A Manifesto for Designers for Humanity

I know we are swamped by manifestos. Even brands have manifestos.

Although the power these (manifestos) once had to ignite the imagination and active participation of people has dwindled over time, I still think manifestos provide a good way of clarifying what an initiative is about and a good way for values to be explained and also, importantly, it provides accountability.

So here we go…

DfH Manifesto

  1. We are all designers.

We have this idea that design is something you must study, that it is a discipline and you need to have credentials to design.

We think of design as a high culture activity or as a highly accurate process that produces measurable, scalable results.

And that is understandable since much of our economic progress has been brought about by design innovations in these terms, so it’s easy to place design in a space of academia and industry.

But Design is a skill we all have, it’s not something we must learn how to do. It comes naturally through need and ingenuity.  So we often see great designers where there is great lack.

We can learn processes that help us create solutions that can be replicated and explained; through education these processes and techniques can be harnessed and scaled, but the ability to design is actually human nature.

We are born designers. We design tools that exponentially increase the strength of our bodies, we design larger brains to store information, we design new economic systems, we design new policies that can either help or hinder, we design new materials, and also, we design stories.

The activity of design, as we understand it here, is as part of human nature as language and communication are.

Everything around us is designed. Everything around us supports a designed story: a purposefully created narrative. When we realise that stories and culture are at the core of every single human invention, we realise the power stories and belief systems have on our present and future lives.

Our natural tendency to design is so strong that we even want to redesign nature, failing to understand, in our design-frenzy, that we are only one of the many natural systems and as such we must live in balance amongst them all.

So we begin by democratizing design. We can all design and the tools to do so must be available to all. Our ability as designers has helped put us all in this mess. Now it’s our responsibility as designers to help us design a New Way.

  1. Design as a tool for empowerment

Designers look for problems and needs and then create solutions that fit those needs and solve those problems, in the most efficient and resourceful way.

But the responsibility of design doesn’t end there.

We, as designers, must also empower. Designers can empower the disadvantaged- empowering people from the ground up through clean energy, education and equal access to opportunities.

So we begin by empowering the dis-empowered, the disadvantaged, and the poorest. We provide tools and systems that help them gain skills and in turn transfer those skills to people around them to create larger community benefits.  It can be through education, through free clean energy, through small scale agricultural innovations, through micro –credit to help women become entrepreneurs, etc.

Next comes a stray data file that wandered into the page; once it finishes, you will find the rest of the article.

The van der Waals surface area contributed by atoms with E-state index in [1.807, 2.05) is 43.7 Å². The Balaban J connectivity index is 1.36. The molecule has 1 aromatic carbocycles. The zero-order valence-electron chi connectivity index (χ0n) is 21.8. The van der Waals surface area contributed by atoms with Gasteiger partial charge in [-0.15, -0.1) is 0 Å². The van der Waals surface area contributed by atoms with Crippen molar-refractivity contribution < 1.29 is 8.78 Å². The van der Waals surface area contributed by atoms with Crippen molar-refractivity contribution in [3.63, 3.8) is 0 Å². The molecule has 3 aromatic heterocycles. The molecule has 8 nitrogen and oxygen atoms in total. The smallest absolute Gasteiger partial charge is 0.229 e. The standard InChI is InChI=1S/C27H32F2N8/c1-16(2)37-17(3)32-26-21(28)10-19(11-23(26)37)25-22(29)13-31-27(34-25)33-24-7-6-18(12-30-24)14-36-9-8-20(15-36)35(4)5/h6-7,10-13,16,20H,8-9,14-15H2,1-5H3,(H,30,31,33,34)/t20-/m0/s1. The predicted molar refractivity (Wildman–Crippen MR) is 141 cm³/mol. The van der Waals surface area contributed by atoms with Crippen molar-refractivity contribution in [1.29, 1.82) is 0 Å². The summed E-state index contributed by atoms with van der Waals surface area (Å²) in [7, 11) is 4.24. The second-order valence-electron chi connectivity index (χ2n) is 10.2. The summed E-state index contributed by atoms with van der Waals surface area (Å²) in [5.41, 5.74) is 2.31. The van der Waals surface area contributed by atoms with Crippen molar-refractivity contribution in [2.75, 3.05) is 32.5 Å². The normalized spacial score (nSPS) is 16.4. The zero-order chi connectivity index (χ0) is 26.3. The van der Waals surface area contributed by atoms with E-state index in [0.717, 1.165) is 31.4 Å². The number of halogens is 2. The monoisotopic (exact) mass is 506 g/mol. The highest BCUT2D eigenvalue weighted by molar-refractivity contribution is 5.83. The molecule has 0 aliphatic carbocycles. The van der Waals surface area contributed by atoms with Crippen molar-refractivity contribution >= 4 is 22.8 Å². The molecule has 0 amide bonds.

All of these designed empowering solutions have a measurable impact on the ground as well as a psychological one as people realize they can change their circumstance. Design helps create a balance and gives people a chance to thrive, rather than just survive.

  1. Designers nurturing diversity.  The problems we face today are complex and cross borders, so any approach to tackle some of these challenges must embrace the complex nature of these issues as well as encourage a diverse pool of skills and voices to draw from. The social capital we have across cultures is immense and by listening and sharing new ideas, processes and methodologies, we can create a massive snowball of radical change that can provide an alternative framework for our future.
  2. Designers challenging decaying paradigms. We are still operating under old narratives that have proven to be antagonistic towards nature. New narratives are being constructed where living in harmony with nature is at the very core.  Our efforts must support these new narratives and help them become pervasive quicker.
  3. Nature as teacher. Nature is the ultimate innovator. It has successfully created thousands upon thousands of perfectly functioning systems, all working together interdependently and in harmony. Can we not, then, learn from Nature and create systems and products that support our creativity as well as the abundance of nature?

This principle is really key. Nature doesn’t waste anything. In nature the word waste has no meaning at all. Everything is the nutrient of something else. From one system’s decay, comes another’s birth.

So in nature everything is interconnected. You cannot go and change something in one part of the macro-system and not have any consequences in another. Nature is a hyper-sensitive, living grid. An interconnected system where any disruption on one side, will cause a corresponding disruption on the opposite side.